Gigantic Class

Immortal Nephi <>
Sat, 26 Dec 2009 21:53:19 -0800 (PST)
    I consider to use either object-based programming or object-oriental
programming. I am not sure to choose the correct programming
paradigms. I start with object-based programming because I need
    I provide client the interface. The client uses it to define object
in main() function body. They invoke object's public member
functions. The object's public member functions do the job to process
algorithm. All private member functions and implementation details
are hidden.
    The base class is growing too big because I add more private member
functions. I debug and test them to be working properly. They are
less reusability. You will say that gigantic class is bad practice.
Why do you think that gigantic class is truly necessary?
    I get quote from The ANSI / ISO C++ Professional Programmer's

Gigantic class

    There are no standardized methods for measuring the size of a class.
However, many small specialized classes are preferred to a bulky
single class that contains hundreds of member functions and data
members. But bulky classes do get written. Class std::string has a
fat interface of more than 100 member functions; clearly this is an
exception to the rule and, to be honest, many people consider this to
be a compromise between conflicting design approaches. Still,
ordinary programs rarely use all these members. More than once, I've
seen programmers extending a class with additional member functions
and data members instead of using more plausible object-oriental
techniques such as subclassing. As a rule, a class that extends a
20-30 member function count is suspicious.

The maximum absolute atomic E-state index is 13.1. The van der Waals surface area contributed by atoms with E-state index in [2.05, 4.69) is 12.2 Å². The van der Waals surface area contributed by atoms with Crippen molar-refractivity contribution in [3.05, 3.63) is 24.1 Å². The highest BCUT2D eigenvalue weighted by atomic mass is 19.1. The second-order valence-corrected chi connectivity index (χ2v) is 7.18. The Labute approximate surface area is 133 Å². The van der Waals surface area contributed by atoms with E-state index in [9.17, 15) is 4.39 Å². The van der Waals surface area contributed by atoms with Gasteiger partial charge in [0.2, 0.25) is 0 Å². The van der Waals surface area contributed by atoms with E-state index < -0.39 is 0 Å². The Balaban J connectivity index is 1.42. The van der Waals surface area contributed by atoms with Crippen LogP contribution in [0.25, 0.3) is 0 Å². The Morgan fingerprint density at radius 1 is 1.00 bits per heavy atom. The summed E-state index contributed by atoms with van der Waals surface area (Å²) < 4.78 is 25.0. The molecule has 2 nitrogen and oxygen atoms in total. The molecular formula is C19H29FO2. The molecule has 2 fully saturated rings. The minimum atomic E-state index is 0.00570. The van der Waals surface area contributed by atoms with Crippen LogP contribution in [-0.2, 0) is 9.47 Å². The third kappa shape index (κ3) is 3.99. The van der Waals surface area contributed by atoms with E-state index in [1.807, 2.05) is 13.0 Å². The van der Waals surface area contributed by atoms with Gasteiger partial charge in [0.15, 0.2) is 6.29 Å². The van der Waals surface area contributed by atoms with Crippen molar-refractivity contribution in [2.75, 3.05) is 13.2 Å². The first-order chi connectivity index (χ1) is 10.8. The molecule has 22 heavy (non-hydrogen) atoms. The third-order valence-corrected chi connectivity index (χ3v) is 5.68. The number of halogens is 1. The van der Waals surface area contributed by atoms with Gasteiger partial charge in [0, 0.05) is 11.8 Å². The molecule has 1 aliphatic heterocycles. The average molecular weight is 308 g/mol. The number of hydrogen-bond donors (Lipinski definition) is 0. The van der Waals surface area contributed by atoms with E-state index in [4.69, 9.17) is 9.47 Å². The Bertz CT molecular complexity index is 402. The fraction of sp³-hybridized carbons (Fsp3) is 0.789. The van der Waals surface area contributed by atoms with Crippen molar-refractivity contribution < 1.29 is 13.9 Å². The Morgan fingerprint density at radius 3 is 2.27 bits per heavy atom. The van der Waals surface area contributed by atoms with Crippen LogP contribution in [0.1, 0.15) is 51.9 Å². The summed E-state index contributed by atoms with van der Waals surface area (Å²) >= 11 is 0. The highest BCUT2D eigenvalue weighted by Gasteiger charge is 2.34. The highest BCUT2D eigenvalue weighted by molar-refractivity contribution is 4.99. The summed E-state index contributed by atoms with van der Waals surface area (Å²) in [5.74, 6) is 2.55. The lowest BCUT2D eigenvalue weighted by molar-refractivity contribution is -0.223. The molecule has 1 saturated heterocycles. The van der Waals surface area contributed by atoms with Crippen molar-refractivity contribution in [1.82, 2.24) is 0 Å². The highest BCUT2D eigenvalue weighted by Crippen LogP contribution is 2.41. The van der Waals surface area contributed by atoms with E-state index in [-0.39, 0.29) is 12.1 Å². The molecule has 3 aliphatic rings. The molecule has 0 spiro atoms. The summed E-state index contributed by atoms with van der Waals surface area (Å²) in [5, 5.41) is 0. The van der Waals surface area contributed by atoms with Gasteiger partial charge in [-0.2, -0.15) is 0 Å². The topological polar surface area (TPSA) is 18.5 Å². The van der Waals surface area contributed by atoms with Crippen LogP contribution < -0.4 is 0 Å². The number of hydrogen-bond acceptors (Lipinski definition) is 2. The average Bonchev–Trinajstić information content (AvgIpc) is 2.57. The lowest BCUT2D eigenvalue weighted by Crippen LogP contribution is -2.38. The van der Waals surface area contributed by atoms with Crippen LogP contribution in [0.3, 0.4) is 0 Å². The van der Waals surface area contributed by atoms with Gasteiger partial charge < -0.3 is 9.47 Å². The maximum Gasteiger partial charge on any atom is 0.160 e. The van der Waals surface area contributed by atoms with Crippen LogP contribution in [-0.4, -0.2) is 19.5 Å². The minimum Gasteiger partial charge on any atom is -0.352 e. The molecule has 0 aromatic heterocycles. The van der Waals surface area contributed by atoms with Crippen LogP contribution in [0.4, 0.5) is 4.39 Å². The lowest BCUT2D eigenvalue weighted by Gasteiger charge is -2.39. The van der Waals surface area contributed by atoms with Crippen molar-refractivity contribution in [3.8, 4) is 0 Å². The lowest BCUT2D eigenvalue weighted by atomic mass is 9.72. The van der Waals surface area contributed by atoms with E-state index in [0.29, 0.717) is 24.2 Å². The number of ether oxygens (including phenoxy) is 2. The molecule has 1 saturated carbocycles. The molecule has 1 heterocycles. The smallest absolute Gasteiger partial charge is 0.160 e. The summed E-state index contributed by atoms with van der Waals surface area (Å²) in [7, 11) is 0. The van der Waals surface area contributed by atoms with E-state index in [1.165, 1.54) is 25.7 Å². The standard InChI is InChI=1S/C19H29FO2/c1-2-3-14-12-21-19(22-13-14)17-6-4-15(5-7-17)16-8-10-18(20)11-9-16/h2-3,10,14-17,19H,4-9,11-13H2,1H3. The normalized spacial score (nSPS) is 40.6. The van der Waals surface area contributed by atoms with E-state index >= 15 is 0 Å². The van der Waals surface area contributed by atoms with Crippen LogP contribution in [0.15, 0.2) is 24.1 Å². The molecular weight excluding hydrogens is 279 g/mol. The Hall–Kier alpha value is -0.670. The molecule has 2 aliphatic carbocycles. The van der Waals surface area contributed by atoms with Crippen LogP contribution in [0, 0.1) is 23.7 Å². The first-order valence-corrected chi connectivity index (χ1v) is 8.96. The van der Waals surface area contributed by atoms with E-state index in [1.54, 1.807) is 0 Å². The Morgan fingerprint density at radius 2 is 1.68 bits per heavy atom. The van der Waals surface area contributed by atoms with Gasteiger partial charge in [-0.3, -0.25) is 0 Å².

Gigantic classes are problematic for at least three reasons: users of
such classes rarely know how to use them properly, the implementation
and interface of such classes tend to undergo extensive changes and
bug-fixes; and they are not good candidates for reuse because the fat
interface and intricate implementation details can fit rarely only a
very limited usage. In a sense, large classes are very similar to
large functions.=97they are noncohesive and difficult to maintain.

[end of quote]

    How do you solve to divide into hundreds of subclasses from one giant
class? Inheritance is the answer, but you write derive class to use
**some** or **all** inherited member functions. You don't want client
to use all inherited member functions. They only need to derive class
through private inheritance.

For example:

class A
    A() : a( 1 ), b( 2 ) {}
    ~A() {}

    int a;
    int b;

class B : public A
    B() : c( 3 ), d( 4 ) {}
    ~B() {}

    int c;
    int d;

class C : public B
    C() : e( 5 ), f( 6 ) {}
    ~C() {}

    int e;
    int f;

class D : private C
    D() : g( 7 ), h( 8 ) {}
    ~D() {}
    void Run()
        a += 100;
        b += 200;
        c += 300;
        d += 400;
        e += 500;
        f += 600;
        g += 700;
        h += 800;

    int g;
    int h;

class E : public D
    E() : i( 9 ), j( 10 ) {}
    ~E() {}
    void Run()
        i = 900;
        j = 1000;

    int i;
    int j;

int main()
    E e; // object e is the interface
    e.Run(); // Run() is available to client.
    Return 0;

    Do you see private inheritance? All data members and member
functions are inherited down to class C and all of them are
inaccessible in class D. All data members and member functions are
inherited down to class E from class D.
    The client can use only class D's data members and member functions
that are already inherited in class E.
    My example above is object-based programming. All data members and
member functions are grouped in only one big class through
    What if you are going to say? Use object-oriental programming
instead? Base class is the general and all derived classes are
    For example, base class is the CPU's **ALL** instruction sets. It
has internal registers as data members and pure virtual member
function Dispatch(). Each derived class have specialized instruction
sets and Dispatch() implementation.
    Why should each derived class be instanstized and data members are
inherited from base class? You only need one instance like I
described that giant class has one instance.

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